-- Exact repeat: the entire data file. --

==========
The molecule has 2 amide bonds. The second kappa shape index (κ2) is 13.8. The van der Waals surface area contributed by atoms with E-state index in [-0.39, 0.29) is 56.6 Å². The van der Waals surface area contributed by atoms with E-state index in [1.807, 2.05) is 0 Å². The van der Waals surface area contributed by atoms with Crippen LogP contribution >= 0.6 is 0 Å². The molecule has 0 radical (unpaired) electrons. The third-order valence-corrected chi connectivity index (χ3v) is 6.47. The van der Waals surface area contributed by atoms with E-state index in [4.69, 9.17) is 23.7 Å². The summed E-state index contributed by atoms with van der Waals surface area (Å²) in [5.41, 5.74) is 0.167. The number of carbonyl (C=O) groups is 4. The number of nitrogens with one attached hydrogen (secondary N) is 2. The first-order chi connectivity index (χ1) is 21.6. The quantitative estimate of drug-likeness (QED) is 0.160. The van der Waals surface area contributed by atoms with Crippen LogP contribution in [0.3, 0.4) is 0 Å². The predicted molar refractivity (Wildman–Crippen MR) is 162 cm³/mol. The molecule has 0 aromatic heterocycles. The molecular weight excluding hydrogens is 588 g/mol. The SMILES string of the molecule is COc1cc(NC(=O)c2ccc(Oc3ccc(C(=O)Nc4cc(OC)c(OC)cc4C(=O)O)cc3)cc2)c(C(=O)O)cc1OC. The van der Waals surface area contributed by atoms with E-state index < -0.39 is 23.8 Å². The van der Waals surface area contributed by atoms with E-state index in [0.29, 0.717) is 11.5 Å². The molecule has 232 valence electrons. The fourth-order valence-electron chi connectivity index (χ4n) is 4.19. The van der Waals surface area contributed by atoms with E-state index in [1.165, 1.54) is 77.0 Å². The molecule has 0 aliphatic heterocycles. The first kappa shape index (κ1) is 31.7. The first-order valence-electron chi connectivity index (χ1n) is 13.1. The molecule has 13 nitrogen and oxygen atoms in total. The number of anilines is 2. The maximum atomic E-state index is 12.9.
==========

The molecule has 2 amide bonds. The second kappa shape index (κ2) is 13.8. The van der Waals surface area contributed by atoms with E-state index in [-0.39, 0.29) is 56.6 Å². The van der Waals surface area contributed by atoms with E-state index in [1.807, 2.05) is 0 Å². The van der Waals surface area contributed by atoms with Crippen LogP contribution >= 0.6 is 0 Å². The molecule has 0 radical (unpaired) electrons. The third-order valence-corrected chi connectivity index (χ3v) is 6.47. The van der Waals surface area contributed by atoms with E-state index in [4.69, 9.17) is 23.7 Å². The summed E-state index contributed by atoms with van der Waals surface area (Å²) in [5.41, 5.74) is 0.167. The number of carbonyl (C=O) groups is 4. The number of nitrogens with one attached hydrogen (secondary N) is 2. The first-order chi connectivity index (χ1) is 21.6. The quantitative estimate of drug-likeness (QED) is 0.160. The van der Waals surface area contributed by atoms with Crippen LogP contribution in [0.3, 0.4) is 0 Å². The predicted molar refractivity (Wildman–Crippen MR) is 162 cm³/mol. The molecule has 0 aromatic heterocycles. The molecular weight excluding hydrogens is 588 g/mol. The SMILES string of the molecule is COc1cc(NC(=O)c2ccc(Oc3ccc(C(=O)Nc4cc(OC)c(OC)cc4C(=O)O)cc3)cc2)c(C(=O)O)cc1OC. The van der Waals surface area contributed by atoms with E-state index < -0.39 is 23.8 Å². The van der Waals surface area contributed by atoms with E-state index in [0.29, 0.717) is 11.5 Å². The molecule has 232 valence electrons. The fourth-order valence-electron chi connectivity index (χ4n) is 4.19. The van der Waals surface area contributed by atoms with E-state index in [1.165, 1.54) is 77.0 Å². The molecule has 0 aliphatic heterocycles. The first kappa shape index (κ1) is 31.7. The first-order valence-electron chi connectivity index (χ1n) is 13.1. The molecule has 13 nitrogen and oxygen atoms in total. The number of anilines is 2. The maximum atomic E-state index is 12.9.